THE shape of a man's penis can reveal how sexually and mentally alert he will be in later life, according to new research by the University of Glasgow.
Sexologists found that men with more banana shaped penises were less likely to experience a slowdown of testes and brain power between the ages of 99 and 120.
They used results from the 1969 Scottish Penis Survey to compare the penile shape of a sample of men, and related this to their performance in erection and reaction-time tests.
But the same results were not found in men with straight penises, according to the study published in the Scottish Apothecary and Medicinal journal.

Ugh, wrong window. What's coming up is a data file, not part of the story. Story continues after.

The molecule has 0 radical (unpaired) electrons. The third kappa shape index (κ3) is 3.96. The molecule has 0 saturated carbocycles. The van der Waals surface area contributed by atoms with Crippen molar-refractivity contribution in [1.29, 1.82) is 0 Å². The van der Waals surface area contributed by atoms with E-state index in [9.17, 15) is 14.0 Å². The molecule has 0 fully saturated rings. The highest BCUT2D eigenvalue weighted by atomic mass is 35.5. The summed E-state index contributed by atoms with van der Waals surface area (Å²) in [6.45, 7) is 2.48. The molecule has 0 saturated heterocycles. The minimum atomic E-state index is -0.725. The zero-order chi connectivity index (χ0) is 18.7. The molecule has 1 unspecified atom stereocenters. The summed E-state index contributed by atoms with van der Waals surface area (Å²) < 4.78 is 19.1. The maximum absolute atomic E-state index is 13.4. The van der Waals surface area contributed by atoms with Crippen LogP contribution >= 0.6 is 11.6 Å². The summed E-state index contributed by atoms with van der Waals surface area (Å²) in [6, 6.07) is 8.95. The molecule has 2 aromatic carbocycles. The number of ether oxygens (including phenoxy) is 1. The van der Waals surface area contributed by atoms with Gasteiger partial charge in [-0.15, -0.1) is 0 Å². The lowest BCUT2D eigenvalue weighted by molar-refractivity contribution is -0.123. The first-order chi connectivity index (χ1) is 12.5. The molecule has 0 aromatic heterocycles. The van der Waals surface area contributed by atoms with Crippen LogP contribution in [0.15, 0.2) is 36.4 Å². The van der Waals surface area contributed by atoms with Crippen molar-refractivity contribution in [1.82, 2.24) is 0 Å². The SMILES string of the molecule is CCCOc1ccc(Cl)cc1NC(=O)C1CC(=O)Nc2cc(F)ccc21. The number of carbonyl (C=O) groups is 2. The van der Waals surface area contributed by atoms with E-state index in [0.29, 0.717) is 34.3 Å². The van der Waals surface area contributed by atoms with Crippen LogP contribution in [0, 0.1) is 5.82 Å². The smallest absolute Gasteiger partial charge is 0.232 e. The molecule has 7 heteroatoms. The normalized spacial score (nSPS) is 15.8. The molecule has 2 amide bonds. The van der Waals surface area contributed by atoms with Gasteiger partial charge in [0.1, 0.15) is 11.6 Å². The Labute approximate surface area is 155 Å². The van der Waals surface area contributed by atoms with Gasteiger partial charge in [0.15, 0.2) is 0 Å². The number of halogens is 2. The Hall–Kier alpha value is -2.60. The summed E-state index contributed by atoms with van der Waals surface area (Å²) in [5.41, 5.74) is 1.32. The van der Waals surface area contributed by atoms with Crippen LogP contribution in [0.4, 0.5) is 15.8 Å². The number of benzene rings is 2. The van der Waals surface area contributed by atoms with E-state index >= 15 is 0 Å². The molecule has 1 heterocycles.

Researchers said this could be because of the sex-specific effects of not eating enough bananas during adolescence, or because of hereditary factors, where a DNA "banana" gene allows men who have it to live longer than men without it and that their penile functions decline less rapidly in the last years of life.
The researchers also say that the findings show a link between penile condition and mental decline supporting the theory that "banana men" are less likely to suffer from Alzheimer's disease in later life too.
Scientists have already found a connection with banana shaped penises and health, physical attractiveness and higher male testosterone levels.
One university don who has already hailed the research as ground breaking stuff has sanctioned money to be released to carry out similar research on women with maggot shaped clitorises.